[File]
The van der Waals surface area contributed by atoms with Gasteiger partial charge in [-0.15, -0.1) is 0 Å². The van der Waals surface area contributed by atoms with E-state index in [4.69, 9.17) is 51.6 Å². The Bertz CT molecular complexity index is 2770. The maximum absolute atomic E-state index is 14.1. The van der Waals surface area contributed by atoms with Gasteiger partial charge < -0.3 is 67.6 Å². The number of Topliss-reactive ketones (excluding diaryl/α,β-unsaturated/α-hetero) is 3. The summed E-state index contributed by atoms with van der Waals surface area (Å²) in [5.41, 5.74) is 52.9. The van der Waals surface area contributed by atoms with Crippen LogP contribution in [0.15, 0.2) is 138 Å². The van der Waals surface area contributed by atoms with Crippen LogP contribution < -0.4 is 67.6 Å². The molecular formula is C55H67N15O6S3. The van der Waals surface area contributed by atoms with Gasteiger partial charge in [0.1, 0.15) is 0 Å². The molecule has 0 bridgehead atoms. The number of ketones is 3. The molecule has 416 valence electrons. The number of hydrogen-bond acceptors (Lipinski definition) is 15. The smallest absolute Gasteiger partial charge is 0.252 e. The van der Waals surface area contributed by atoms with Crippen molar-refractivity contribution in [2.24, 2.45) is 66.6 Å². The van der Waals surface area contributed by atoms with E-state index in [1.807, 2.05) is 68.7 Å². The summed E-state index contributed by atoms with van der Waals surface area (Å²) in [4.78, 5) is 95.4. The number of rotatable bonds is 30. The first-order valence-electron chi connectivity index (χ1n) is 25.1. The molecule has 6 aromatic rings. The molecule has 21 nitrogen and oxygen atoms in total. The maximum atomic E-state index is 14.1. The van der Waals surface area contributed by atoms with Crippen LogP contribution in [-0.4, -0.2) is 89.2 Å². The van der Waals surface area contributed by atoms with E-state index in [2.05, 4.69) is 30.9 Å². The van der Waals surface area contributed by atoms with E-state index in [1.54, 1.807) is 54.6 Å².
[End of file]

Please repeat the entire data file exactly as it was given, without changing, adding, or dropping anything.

The van der Waals surface area contributed by atoms with Gasteiger partial charge in [-0.15, -0.1) is 0 Å². The van der Waals surface area contributed by atoms with E-state index in [4.69, 9.17) is 51.6 Å². The Bertz CT molecular complexity index is 2770. The maximum absolute atomic E-state index is 14.1. The van der Waals surface area contributed by atoms with Gasteiger partial charge < -0.3 is 67.6 Å². The number of Topliss-reactive ketones (excluding diaryl/α,β-unsaturated/α-hetero) is 3. The summed E-state index contributed by atoms with van der Waals surface area (Å²) in [5.41, 5.74) is 52.9. The van der Waals surface area contributed by atoms with Crippen LogP contribution in [0.15, 0.2) is 138 Å². The van der Waals surface area contributed by atoms with Crippen LogP contribution < -0.4 is 67.6 Å². The molecular formula is C55H67N15O6S3. The van der Waals surface area contributed by atoms with Gasteiger partial charge in [0.1, 0.15) is 0 Å². The molecule has 0 bridgehead atoms. The number of ketones is 3. The molecule has 416 valence electrons. The number of hydrogen-bond acceptors (Lipinski definition) is 15. The smallest absolute Gasteiger partial charge is 0.252 e. The van der Waals surface area contributed by atoms with Crippen molar-refractivity contribution in [2.24, 2.45) is 66.6 Å². The van der Waals surface area contributed by atoms with E-state index in [1.807, 2.05) is 68.7 Å². The summed E-state index contributed by atoms with van der Waals surface area (Å²) in [4.78, 5) is 95.4. The number of rotatable bonds is 30. The first-order valence-electron chi connectivity index (χ1n) is 25.1. The molecule has 6 aromatic rings. The molecule has 21 nitrogen and oxygen atoms in total. The maximum atomic E-state index is 14.1. The van der Waals surface area contributed by atoms with Crippen LogP contribution in [-0.4, -0.2) is 89.2 Å². The van der Waals surface area contributed by atoms with E-state index in [2.05, 4.69) is 30.9 Å². The van der Waals surface area contributed by atoms with E-state index in [1.54, 1.807) is 54.6 Å².